Predictive performance of two PK-PD models of D2 receptor occupancy of the antipsychotics risperidone and paliperidone in rats
Magdalena Kozielska (1), Martin Johnson (1), Venkatesh Pilla Reddy (1), An Vermeulen (2), Rik de Greef (3), Cheryl Li (4), Sarah Grimwood (4), Jing Liu (4), Geny M. M. Groothuis (1), Meindert Danhof (5), Johannes H. Proost (1)
(1) Dept. of Pharmacokinetics, Toxicology and Targeting, University Centre for Pharmacy, University of Groningen, The Netherlands; (2) Advanced PK/PD Modeling and Simulation, Johnson & Johnson Pharmaceutical Research and Development, Beerse, Belgium; (3) Pharmacokinetics, Pharmacodynamics & Pharmacometrics (P3), Merck Research Labs, Oss, The Netherlands; (4) Pfizer Global Research and Development, New London, CT 06320, USA; (5) Leiden/Amsterdam Center for Drug Research, Dept. of Pharmacology, Leiden, The Netherlands
Objectives: The level of dopamine D2 receptor occupancy is predictive of efficacy and safety in schizophrenia. Population PK-PD modelling has been used to link observed plasma and brain concentrations to receptor occupancy. The objective of this study was to compare the predictive performance of two structurally different PK-PD models for rats. In one model receptor binding was assumed to influence brain distribution of the drug and in the second model receptor occupancy was derived from brain concentration, but did not affect it.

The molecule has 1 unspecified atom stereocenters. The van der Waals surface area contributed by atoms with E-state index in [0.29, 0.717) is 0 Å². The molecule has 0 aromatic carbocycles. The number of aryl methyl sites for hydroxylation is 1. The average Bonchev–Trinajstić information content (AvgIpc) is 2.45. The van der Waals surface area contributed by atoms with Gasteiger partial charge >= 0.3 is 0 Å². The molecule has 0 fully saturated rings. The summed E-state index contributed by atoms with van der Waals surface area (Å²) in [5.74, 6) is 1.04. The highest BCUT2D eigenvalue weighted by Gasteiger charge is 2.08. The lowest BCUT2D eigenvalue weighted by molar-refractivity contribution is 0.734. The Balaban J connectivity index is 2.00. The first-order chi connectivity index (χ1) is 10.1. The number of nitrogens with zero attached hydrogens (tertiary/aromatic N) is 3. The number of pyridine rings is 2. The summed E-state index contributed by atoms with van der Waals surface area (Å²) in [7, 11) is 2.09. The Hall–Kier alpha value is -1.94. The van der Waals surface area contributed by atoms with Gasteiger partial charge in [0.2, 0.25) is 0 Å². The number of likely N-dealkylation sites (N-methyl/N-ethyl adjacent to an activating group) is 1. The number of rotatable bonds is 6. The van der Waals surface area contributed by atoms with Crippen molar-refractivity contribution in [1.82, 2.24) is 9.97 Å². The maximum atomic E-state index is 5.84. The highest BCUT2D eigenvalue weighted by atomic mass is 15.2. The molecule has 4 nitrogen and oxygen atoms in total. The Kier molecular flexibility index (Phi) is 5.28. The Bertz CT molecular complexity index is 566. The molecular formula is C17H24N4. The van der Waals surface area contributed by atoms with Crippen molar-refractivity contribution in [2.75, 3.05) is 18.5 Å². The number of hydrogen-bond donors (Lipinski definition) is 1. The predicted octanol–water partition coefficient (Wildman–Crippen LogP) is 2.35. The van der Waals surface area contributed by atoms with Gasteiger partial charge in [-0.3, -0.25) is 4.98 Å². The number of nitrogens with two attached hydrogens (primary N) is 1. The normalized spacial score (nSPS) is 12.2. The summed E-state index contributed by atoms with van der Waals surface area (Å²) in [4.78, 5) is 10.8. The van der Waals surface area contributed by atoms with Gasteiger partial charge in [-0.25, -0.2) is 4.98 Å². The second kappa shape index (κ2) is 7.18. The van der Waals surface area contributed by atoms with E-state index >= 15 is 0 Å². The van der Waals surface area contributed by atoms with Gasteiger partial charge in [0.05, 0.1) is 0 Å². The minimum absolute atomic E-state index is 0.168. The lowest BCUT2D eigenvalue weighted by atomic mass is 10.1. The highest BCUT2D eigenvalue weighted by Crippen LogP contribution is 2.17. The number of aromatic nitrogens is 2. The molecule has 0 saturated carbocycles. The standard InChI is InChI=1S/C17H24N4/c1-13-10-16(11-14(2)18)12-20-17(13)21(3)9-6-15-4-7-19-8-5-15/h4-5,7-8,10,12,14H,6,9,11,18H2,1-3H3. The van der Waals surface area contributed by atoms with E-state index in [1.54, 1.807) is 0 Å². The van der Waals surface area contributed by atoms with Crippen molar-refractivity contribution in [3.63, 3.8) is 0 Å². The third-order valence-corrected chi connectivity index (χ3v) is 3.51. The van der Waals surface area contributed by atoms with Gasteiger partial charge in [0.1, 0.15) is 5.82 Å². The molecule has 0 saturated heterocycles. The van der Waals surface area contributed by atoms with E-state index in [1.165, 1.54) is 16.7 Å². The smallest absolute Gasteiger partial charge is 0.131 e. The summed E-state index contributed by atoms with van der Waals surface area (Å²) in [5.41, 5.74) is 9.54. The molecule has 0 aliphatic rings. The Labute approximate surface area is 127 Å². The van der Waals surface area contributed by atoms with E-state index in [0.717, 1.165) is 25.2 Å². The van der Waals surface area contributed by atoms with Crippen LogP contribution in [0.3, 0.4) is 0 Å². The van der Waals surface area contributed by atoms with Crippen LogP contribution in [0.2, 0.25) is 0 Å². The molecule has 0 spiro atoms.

Methods: Based on the plasma, brain and D2 receptor occupancy data for risperidone in rats, mechanism-based PK-PD models were developed previously. The model in which binding to D2 and 5-HT2A receptors was taken into account and this binding influenced brain kinetics of the drug resulted in the best fit to the data. However, if only data for higher doses were used, also the model where receptor binding did not affect brain kinetics fitted well to the data. Here, we used simulations to compare how well the two models, can predict brain concentration and receptor occupancy for different doses of risperidone.
Results: Predicted brain concentration differed between the two models, especially for lower doses. Only the model in which receptor binding influenced brain kinetics correctly predicted the brain to plasma ratio observed in the data, which was higher at lower concentrations and decreased to a relatively constant level for higher plasma concentration (when receptor binding is maximal). However, both models predicted receptor occupancy similarly well for all the doses.
Conclusions: A mechanistic model in which brain kinetics of the drug are affected by its binding to receptors is necessary to accurately predict brain to plasma ratios. However, simpler models might be sufficient to accurately predict receptor occupancy. Inclusion of binding to receptors in the drug brain kinetics may be especially important for drugs with active efflux where concentrations in brain are lower and therefore drug bound to receptors may constitute relatively large fraction of total drug in the brain.